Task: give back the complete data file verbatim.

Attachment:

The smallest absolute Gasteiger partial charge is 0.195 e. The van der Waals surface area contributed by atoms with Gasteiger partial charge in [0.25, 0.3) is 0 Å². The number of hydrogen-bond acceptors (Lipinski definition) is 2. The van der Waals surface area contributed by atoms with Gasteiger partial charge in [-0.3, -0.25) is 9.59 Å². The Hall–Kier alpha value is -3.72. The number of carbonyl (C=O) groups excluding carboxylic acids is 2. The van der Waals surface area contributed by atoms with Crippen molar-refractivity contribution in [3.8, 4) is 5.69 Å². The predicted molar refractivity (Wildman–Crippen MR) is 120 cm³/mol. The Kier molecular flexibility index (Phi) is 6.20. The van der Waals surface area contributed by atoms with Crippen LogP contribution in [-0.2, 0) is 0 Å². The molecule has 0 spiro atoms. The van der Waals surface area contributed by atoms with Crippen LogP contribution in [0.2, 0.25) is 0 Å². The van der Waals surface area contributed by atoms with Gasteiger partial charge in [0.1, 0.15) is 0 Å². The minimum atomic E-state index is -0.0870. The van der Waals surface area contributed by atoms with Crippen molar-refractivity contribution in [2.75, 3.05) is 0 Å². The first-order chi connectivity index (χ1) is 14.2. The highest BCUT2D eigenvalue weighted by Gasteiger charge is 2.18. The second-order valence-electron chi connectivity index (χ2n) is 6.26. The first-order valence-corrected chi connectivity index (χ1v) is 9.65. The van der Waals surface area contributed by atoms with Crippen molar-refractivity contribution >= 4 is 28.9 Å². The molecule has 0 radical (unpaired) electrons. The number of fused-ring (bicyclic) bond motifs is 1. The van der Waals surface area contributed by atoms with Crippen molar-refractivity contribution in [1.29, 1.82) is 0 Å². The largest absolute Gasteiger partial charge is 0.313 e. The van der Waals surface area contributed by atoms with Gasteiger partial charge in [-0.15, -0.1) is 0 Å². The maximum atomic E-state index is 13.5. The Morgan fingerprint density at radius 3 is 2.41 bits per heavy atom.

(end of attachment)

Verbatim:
The smallest absolute Gasteiger partial charge is 0.195 e. The van der Waals surface area contributed by atoms with Gasteiger partial charge in [0.25, 0.3) is 0 Å². The number of hydrogen-bond acceptors (Lipinski definition) is 2. The van der Waals surface area contributed by atoms with Gasteiger partial charge in [-0.3, -0.25) is 9.59 Å². The Hall–Kier alpha value is -3.72. The number of carbonyl (C=O) groups excluding carboxylic acids is 2. The van der Waals surface area contributed by atoms with Crippen molar-refractivity contribution in [3.8, 4) is 5.69 Å². The predicted molar refractivity (Wildman–Crippen MR) is 120 cm³/mol. The Kier molecular flexibility index (Phi) is 6.20. The van der Waals surface area contributed by atoms with Crippen LogP contribution in [-0.2, 0) is 0 Å². The molecule has 0 spiro atoms. The van der Waals surface area contributed by atoms with Crippen LogP contribution in [0.2, 0.25) is 0 Å². The van der Waals surface area contributed by atoms with Gasteiger partial charge in [0.1, 0.15) is 0 Å². The minimum atomic E-state index is -0.0870. The van der Waals surface area contributed by atoms with Crippen molar-refractivity contribution in [2.75, 3.05) is 0 Å². The first-order chi connectivity index (χ1) is 14.2. The highest BCUT2D eigenvalue weighted by Gasteiger charge is 2.18. The second-order valence-electron chi connectivity index (χ2n) is 6.26. The first-order valence-corrected chi connectivity index (χ1v) is 9.65. The van der Waals surface area contributed by atoms with Crippen molar-refractivity contribution >= 4 is 28.9 Å². The molecule has 0 radical (unpaired) electrons. The number of fused-ring (bicyclic) bond motifs is 1. The van der Waals surface area contributed by atoms with Crippen molar-refractivity contribution in [1.29, 1.82) is 0 Å². The largest absolute Gasteiger partial charge is 0.313 e. The van der Waals surface area contributed by atoms with Gasteiger partial charge in [-0.15, -0.1) is 0 Å². The maximum atomic E-state index is 13.5. The Morgan fingerprint density at radius 3 is 2.41 bits per heavy atom.